All this means that Beha has to  justify the readings themselves, not just his decision as an individual to read this particular collection at this particular time. Unfortunately he is far from up to the task. In truth, he’s rather ill educated. By his own account, he spent his undergraduate career—when he wasn’t being treated for Hodgkins’ lymphoma—memorizing lines from Caddyshack. You can get away with that at Princeton, as I know all too well from my time as a grad student TA there. Just don’t expect us to be bowled over by your opinions about literature. After a four-page discussion of “Tintern Abbey,” the longest single literary analysis in the book, Beha comments: “Much of what I’ve just written about ‘Tintern Abbey’ I could have put into a blue book then [in college] if asked.” Yes, you could have—and should have left it there.

The merit of his literary opinions aside, did Beha gain anything from his stunt?

Here, inevitably, the story of his reading intertwines with the story of his life. He had a very bad year the year he read the Harvard Classics. He watched a beloved aunt die slowly and painfully from cancer, tore a meniscus, had surgery, and was diagnosed with Lyme disease. And he was a Hodgkins’s lymphoma survivor. I don’t mean to make light of Beha’s suffering. But you can see the morals he’s going to draw marching down Broadway: birth and death are realities, being part of a family is valuable, this nineteenth-century DIY curriculum looks absurd but “I wouldn’t change a thing,” yadda yadda yadda. A year of supposedly life-changing experiences and readings leads him to the conclusion: “I shall go on in the same way. Nothing in my life is going to change in any visible fashion.” Beha hasn’t transmuted his suffering or his reading into empathy with, or even curiosity about, anybody other than himself, his immediate family, and his ancestors. He gives those of us outside that charmed circle no reason to be interested in him.

Here’s a callow (in spite of being a cancer survivor) young man who has spent his life cocooned on the Upper East Side, Long Island, and the Ivy League, who quits a job he likes at the beginning of the book, who has no visible means of support, and who, according to the dust jacket, is now an “assistant editor at Harper’s magazine.” That last detail clinches it. “Assistant” anythings in publishing aren’t paid enough to sublet a New York City apartment. Assistants at Harper’s, a magazine that has survived for the last decade on the largesse of its multimillionaire owner, aren’t paid enough to eat at Gray’s Papaya. You only take that kind of job if you have independent means of support. In a word, everything about Beha screams: trustafarian! Of course he wouldn’t change a thing.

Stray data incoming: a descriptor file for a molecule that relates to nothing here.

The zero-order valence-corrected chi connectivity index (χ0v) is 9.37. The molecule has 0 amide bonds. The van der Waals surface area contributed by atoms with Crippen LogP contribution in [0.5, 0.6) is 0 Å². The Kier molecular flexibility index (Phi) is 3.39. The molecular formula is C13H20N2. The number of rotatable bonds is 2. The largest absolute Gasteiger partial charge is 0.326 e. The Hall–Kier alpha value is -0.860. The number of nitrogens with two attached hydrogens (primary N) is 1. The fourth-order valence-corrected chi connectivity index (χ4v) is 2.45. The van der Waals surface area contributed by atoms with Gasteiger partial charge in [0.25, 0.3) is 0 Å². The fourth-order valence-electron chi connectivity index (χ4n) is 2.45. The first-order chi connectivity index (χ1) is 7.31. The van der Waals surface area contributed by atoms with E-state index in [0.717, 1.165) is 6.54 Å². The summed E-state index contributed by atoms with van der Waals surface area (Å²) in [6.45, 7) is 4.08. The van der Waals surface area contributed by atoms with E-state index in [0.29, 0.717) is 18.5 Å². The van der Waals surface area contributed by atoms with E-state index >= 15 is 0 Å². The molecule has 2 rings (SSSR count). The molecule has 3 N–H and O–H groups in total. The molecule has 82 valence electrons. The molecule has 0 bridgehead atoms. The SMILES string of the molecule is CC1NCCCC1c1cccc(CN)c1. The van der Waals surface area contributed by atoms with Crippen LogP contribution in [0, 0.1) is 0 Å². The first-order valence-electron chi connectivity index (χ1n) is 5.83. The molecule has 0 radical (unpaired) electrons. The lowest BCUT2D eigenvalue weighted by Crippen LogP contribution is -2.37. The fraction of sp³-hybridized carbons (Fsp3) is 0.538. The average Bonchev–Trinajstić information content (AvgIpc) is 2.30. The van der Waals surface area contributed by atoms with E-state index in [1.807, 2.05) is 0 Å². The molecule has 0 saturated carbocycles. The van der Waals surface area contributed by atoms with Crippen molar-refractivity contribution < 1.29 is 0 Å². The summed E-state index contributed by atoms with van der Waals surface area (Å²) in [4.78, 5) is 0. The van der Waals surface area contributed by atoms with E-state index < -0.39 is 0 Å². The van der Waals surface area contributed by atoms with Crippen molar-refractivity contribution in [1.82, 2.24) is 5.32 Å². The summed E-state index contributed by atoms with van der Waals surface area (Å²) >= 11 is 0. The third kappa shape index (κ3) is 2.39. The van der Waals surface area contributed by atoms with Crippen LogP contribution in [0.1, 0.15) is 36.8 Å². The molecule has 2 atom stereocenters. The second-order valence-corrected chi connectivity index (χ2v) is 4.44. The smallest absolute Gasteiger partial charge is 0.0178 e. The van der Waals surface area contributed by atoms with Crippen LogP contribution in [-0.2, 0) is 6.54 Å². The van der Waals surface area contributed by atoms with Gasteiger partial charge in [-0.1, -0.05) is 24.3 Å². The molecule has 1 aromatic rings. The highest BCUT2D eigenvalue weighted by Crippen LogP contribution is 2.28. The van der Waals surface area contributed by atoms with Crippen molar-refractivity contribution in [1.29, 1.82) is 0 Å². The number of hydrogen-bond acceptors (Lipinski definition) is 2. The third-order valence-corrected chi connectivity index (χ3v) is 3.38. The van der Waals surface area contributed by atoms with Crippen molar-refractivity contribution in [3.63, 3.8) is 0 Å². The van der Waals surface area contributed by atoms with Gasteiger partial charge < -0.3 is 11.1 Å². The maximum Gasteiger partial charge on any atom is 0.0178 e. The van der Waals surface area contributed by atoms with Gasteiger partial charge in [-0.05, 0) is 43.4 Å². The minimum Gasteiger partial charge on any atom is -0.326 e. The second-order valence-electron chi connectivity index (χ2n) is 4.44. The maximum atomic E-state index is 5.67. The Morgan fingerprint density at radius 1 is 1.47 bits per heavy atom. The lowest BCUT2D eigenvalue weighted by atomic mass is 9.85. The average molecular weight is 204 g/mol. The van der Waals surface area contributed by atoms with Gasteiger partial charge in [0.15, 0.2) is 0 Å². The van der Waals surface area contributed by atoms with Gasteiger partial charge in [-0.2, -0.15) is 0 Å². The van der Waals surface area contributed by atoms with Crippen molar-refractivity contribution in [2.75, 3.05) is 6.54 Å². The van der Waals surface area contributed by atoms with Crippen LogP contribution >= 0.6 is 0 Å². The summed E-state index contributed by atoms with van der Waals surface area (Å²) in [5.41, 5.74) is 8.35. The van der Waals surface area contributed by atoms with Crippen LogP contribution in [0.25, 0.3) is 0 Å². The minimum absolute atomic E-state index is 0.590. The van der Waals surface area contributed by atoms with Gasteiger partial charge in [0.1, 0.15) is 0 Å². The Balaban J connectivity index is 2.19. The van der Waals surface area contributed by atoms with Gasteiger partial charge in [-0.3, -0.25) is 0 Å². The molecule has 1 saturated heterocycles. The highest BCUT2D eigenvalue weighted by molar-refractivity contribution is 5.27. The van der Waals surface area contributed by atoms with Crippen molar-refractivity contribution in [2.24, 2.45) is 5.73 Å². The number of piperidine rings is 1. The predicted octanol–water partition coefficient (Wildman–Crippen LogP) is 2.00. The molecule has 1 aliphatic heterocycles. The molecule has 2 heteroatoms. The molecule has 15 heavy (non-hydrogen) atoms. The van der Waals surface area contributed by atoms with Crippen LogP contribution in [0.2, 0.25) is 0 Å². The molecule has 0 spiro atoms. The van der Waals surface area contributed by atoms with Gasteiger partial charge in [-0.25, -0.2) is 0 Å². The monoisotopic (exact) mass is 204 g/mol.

Beha’s book is trivial but it raises issues much bigger than itself. How should people be educated in the twenty-first century? In a book that really should be entirely about this question, Beha has nothing useful to say—though what he does say makes for one of his most unintentionally revealing passages. His brief discussion of education comes in the context of Locke’s “Some Thoughts Concerning Education”—a historically significant and thematically rich text that happens to be completely without practical relevance in 2011  and which Beha reduces to an excuse for his sister’s decision to homeschool his nephew: “By its nature, a tutorial system, with its one-on-one format, is incompatible with education for the masses, but this hardly seems a persuasive argument against its use by those in a postion to use it.” Beha’s classism and elitismare rarely quite so naked as this, nor is his lack of understanding of his own project. For what was Eliot himself trying to do but bring education to the masses, with the Harvard Classics as the medium for a self-tutorial? (If Beha recommended the Five-Foot Shelf to his sister, he doesn’t record the incident.)